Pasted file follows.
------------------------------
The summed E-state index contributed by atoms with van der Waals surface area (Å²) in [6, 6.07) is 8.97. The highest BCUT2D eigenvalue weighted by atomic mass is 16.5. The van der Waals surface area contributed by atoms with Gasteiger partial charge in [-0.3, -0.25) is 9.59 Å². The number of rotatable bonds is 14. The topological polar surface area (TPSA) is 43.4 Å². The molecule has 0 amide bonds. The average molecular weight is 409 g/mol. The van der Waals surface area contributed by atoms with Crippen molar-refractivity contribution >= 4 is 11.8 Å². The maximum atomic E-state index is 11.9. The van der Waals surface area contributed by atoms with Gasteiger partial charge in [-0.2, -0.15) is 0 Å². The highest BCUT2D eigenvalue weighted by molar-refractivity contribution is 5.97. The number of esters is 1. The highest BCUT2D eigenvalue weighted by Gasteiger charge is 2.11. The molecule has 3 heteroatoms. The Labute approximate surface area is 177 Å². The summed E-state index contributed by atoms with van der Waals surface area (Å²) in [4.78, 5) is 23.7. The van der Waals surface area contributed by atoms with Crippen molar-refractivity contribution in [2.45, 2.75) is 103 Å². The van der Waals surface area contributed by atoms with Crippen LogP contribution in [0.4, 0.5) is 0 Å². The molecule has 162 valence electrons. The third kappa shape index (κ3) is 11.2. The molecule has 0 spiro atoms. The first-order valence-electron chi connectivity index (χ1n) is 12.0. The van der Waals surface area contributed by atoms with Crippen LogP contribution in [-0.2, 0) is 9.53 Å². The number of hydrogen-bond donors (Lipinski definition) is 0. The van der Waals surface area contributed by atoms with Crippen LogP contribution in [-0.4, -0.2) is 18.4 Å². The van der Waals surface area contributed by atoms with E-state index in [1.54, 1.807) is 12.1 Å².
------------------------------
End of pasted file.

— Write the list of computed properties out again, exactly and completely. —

The summed E-state index contributed by atoms with van der Waals surface area (Å²) in [6, 6.07) is 8.97. The highest BCUT2D eigenvalue weighted by atomic mass is 16.5. The van der Waals surface area contributed by atoms with Gasteiger partial charge in [-0.3, -0.25) is 9.59 Å². The number of rotatable bonds is 14. The topological polar surface area (TPSA) is 43.4 Å². The molecule has 0 amide bonds. The average molecular weight is 409 g/mol. The van der Waals surface area contributed by atoms with Crippen molar-refractivity contribution >= 4 is 11.8 Å². The maximum atomic E-state index is 11.9. The van der Waals surface area contributed by atoms with Gasteiger partial charge in [-0.2, -0.15) is 0 Å². The highest BCUT2D eigenvalue weighted by molar-refractivity contribution is 5.97. The number of esters is 1. The highest BCUT2D eigenvalue weighted by Gasteiger charge is 2.11. The molecule has 3 heteroatoms. The Labute approximate surface area is 177 Å². The summed E-state index contributed by atoms with van der Waals surface area (Å²) in [4.78, 5) is 23.7. The van der Waals surface area contributed by atoms with Crippen molar-refractivity contribution in [2.45, 2.75) is 103 Å². The van der Waals surface area contributed by atoms with Crippen LogP contribution in [0.4, 0.5) is 0 Å². The molecule has 162 valence electrons. The third kappa shape index (κ3) is 11.2. The molecule has 0 spiro atoms. The first-order valence-electron chi connectivity index (χ1n) is 12.0. The van der Waals surface area contributed by atoms with Crippen LogP contribution in [-0.2, 0) is 9.53 Å². The number of hydrogen-bond donors (Lipinski definition) is 0. The van der Waals surface area contributed by atoms with Crippen LogP contribution in [-0.4, -0.2) is 18.4 Å². The van der Waals surface area contributed by atoms with E-state index in [1.54, 1.807) is 12.1 Å².